Examining the utility of the random ensemble and remotely sensed image data to predict Pinus patula forest age in KwaZulu-Natal, South Africa.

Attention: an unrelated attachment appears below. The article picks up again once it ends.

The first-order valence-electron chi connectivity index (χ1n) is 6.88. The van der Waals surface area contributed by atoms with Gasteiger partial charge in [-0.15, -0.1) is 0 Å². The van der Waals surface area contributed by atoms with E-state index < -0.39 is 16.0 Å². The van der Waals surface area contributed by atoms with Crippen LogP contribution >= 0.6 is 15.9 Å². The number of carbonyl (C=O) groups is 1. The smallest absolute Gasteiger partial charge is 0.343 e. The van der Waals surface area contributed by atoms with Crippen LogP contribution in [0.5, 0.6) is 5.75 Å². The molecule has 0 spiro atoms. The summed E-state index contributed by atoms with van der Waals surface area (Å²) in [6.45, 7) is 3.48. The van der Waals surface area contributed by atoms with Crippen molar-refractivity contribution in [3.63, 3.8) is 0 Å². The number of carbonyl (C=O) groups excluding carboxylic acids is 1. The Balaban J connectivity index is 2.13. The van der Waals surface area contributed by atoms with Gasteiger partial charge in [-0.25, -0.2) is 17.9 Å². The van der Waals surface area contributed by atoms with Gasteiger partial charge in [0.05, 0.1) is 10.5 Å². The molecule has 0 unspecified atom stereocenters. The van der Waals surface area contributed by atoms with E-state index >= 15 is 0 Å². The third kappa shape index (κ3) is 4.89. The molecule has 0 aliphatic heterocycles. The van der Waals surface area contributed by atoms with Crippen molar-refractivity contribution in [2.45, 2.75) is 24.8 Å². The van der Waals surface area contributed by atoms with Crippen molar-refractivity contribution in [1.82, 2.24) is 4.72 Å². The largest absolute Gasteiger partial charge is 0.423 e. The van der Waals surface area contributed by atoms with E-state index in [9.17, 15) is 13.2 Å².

The mapping of forest age is important for effective forest inventory as age is indicative of a number of plant physiological processes. Field survey techniques have traditionally been used to collect forest inventory data, but these methods are costly and time-consuming. Remote sensing offers an alternative which is time-effective and cost-effective and can cover large areas. The aim of this research was to assess the capabilities of multispectral and hyperspectral remotely sensed image data and the statistical method, random forest, for Pinus patula age prediction. The first section of this study used spatial and spectral data derived from multispectral QuickBird imagery to predict forest age. Five co-occurrence texture measures (variance, contrast, correlation, homogeneity, and dissimilarity) were calculated on QuickBird panchromatic imagery (0.6 m spatial resolution) using 12 moving window sizes. The spectral data was extracted from visible and near infrared (NIR) QuickBird imagery (2.4 m spatial resolution). Using the random forest ensemble, various methods of combining the spectral and texture variables were evaluated. The best model was achieved using backward variable selection which aims to find the fewest number of input bands while maintaining the highest predictive accuracy. Only five of the original 64 variables were used in the final model (R2 = 0.68). The second part of this study examined the utility of the random forest ensemble and AISA Eagle hyperspectral image data to predict P. patula age. Random forest was used to determine the optimal subset of hyperspectral bands that could predict P. patula age. Two sequential variable selection methods were tested: forward and backward variable selection. Although both methods resulted in the same root mean square error (3.097), the backward variable selection method was unable to significantly reduce the large hyperspectral dataset and selected 206 variables for the model. The forward variable selection method successfully reduced the large dataset to only nine optimal bands while maintaining the highest predictive accuracy from the hyperspectral dataset (R2 = 0.6). Overall, we concluded that (i) remotely sensed data can produce accurate models for P. patula age prediction, (ii) random forest is an effective tool for the combination of spectral and spatial multispectral data, (iii) random forest is an effective tool for variable selection of a high dimensional hyperspectral dataset, and (iv), although random forest has mainly been used as a classifier, it is also a very effective tool for prediction.